While the popular image of the start-up founder is a Mark Zuckerberg-style dorm room twenty-something – Mattermark and Bloomberg’s research found that a typical business founder was often quite different.
For one thing, they were more likely to be in their late 30s and almost one in four founders were actually over 40.
They also discovered that people who had stayed in a job for a long time were more likely to go on to start their own business.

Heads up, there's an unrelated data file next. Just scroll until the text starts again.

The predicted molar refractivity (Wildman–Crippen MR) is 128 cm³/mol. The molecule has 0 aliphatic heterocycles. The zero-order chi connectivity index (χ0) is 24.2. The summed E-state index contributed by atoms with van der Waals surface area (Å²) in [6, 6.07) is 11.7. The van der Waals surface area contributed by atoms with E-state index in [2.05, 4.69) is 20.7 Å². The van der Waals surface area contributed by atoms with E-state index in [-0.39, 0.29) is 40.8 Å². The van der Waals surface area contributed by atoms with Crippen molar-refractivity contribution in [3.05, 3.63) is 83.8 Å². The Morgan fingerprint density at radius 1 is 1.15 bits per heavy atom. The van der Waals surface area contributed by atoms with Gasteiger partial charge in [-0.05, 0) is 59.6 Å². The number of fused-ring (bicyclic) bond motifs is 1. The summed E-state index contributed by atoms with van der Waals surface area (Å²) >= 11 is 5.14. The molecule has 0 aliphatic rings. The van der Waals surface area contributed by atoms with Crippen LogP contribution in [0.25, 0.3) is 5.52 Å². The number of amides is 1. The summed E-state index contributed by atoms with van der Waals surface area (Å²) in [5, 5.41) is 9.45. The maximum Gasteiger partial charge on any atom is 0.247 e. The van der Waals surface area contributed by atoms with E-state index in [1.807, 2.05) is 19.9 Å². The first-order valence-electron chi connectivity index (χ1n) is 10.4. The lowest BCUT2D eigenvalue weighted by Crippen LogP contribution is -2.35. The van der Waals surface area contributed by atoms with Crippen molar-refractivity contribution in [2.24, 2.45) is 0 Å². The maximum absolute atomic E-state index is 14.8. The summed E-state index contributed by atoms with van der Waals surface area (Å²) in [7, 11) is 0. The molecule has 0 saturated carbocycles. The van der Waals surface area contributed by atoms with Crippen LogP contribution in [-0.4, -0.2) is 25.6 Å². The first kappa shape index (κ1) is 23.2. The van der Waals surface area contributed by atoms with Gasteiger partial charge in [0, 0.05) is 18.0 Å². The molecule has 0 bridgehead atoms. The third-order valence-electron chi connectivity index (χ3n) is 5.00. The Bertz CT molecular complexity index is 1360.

What’s more, two-thirds of business founders had not held a senior position before starting their own company.
“Contrary to conventional wisdom, being ‘stuck’ in the same company or position for a long time, even a decade, does not diminish your likelihood of becoming a business founder,” says Ms Morrill.